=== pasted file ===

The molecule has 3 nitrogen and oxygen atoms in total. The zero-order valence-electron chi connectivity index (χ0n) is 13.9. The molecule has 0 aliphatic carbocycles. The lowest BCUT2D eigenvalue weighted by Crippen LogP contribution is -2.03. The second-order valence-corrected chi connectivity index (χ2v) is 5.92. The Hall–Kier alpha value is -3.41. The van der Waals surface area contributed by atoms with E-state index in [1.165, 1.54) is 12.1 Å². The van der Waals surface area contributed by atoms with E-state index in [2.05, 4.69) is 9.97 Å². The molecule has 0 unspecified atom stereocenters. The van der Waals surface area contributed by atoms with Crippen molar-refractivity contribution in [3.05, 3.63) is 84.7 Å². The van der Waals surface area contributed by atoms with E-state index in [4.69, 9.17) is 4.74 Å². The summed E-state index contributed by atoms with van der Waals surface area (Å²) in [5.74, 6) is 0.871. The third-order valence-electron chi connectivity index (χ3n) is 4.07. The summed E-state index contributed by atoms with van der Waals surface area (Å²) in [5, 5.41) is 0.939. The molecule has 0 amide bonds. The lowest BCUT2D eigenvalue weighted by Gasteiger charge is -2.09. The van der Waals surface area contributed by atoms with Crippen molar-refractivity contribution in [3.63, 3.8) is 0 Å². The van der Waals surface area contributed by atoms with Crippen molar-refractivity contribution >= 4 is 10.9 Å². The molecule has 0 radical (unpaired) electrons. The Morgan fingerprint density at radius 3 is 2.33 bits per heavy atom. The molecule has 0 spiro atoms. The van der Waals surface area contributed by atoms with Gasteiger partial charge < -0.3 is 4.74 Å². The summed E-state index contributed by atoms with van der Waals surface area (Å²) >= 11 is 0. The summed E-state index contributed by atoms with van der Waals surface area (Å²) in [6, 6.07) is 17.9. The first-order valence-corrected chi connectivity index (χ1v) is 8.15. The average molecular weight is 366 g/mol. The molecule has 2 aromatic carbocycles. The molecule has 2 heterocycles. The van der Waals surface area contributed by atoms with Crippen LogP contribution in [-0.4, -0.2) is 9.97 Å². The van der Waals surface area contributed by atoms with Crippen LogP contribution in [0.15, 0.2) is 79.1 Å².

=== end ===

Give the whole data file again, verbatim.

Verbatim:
The molecule has 3 nitrogen and oxygen atoms in total. The zero-order valence-electron chi connectivity index (χ0n) is 13.9. The molecule has 0 aliphatic carbocycles. The lowest BCUT2D eigenvalue weighted by Crippen LogP contribution is -2.03. The second-order valence-corrected chi connectivity index (χ2v) is 5.92. The Hall–Kier alpha value is -3.41. The van der Waals surface area contributed by atoms with E-state index in [1.165, 1.54) is 12.1 Å². The van der Waals surface area contributed by atoms with E-state index in [2.05, 4.69) is 9.97 Å². The molecule has 0 unspecified atom stereocenters. The van der Waals surface area contributed by atoms with Crippen molar-refractivity contribution in [3.05, 3.63) is 84.7 Å². The van der Waals surface area contributed by atoms with E-state index in [4.69, 9.17) is 4.74 Å². The summed E-state index contributed by atoms with van der Waals surface area (Å²) in [5.74, 6) is 0.871. The third-order valence-electron chi connectivity index (χ3n) is 4.07. The summed E-state index contributed by atoms with van der Waals surface area (Å²) in [5, 5.41) is 0.939. The molecule has 0 amide bonds. The lowest BCUT2D eigenvalue weighted by Gasteiger charge is -2.09. The van der Waals surface area contributed by atoms with Crippen molar-refractivity contribution in [3.63, 3.8) is 0 Å². The van der Waals surface area contributed by atoms with Crippen molar-refractivity contribution >= 4 is 10.9 Å². The molecule has 0 radical (unpaired) electrons. The Morgan fingerprint density at radius 3 is 2.33 bits per heavy atom. The molecule has 0 spiro atoms. The van der Waals surface area contributed by atoms with Gasteiger partial charge < -0.3 is 4.74 Å². The summed E-state index contributed by atoms with van der Waals surface area (Å²) >= 11 is 0. The summed E-state index contributed by atoms with van der Waals surface area (Å²) in [6, 6.07) is 17.9. The first-order valence-corrected chi connectivity index (χ1v) is 8.15. The average molecular weight is 366 g/mol. The molecule has 2 aromatic carbocycles. The molecule has 2 heterocycles. The van der Waals surface area contributed by atoms with Crippen LogP contribution in [-0.4, -0.2) is 9.97 Å². The van der Waals surface area contributed by atoms with Crippen LogP contribution in [0.15, 0.2) is 79.1 Å².